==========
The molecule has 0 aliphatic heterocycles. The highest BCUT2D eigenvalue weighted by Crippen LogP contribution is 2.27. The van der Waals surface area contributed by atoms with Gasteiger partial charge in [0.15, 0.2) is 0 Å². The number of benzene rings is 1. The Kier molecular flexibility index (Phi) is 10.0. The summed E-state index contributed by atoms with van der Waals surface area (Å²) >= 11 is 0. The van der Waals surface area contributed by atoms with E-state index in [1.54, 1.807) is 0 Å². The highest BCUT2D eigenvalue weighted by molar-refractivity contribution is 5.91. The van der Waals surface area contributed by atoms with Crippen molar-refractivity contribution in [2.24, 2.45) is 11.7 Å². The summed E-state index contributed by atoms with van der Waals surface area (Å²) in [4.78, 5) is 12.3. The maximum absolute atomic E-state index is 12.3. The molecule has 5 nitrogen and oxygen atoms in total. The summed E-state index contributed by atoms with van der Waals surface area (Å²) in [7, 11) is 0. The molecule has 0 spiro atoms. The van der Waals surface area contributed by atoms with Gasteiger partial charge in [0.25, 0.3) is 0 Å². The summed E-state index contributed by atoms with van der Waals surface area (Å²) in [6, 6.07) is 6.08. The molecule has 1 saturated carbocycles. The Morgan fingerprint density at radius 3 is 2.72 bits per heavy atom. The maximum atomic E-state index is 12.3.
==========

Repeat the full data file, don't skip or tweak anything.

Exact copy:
The molecule has 0 aliphatic heterocycles. The highest BCUT2D eigenvalue weighted by Crippen LogP contribution is 2.27. The van der Waals surface area contributed by atoms with Gasteiger partial charge in [0.15, 0.2) is 0 Å². The number of benzene rings is 1. The Kier molecular flexibility index (Phi) is 10.0. The summed E-state index contributed by atoms with van der Waals surface area (Å²) >= 11 is 0. The van der Waals surface area contributed by atoms with E-state index in [1.54, 1.807) is 0 Å². The highest BCUT2D eigenvalue weighted by molar-refractivity contribution is 5.91. The van der Waals surface area contributed by atoms with Crippen molar-refractivity contribution in [2.24, 2.45) is 11.7 Å². The summed E-state index contributed by atoms with van der Waals surface area (Å²) in [4.78, 5) is 12.3. The maximum absolute atomic E-state index is 12.3. The molecule has 5 nitrogen and oxygen atoms in total. The summed E-state index contributed by atoms with van der Waals surface area (Å²) in [7, 11) is 0. The molecule has 0 spiro atoms. The van der Waals surface area contributed by atoms with Gasteiger partial charge in [0.25, 0.3) is 0 Å². The summed E-state index contributed by atoms with van der Waals surface area (Å²) in [6, 6.07) is 6.08. The molecule has 1 saturated carbocycles. The Morgan fingerprint density at radius 3 is 2.72 bits per heavy atom. The maximum atomic E-state index is 12.3.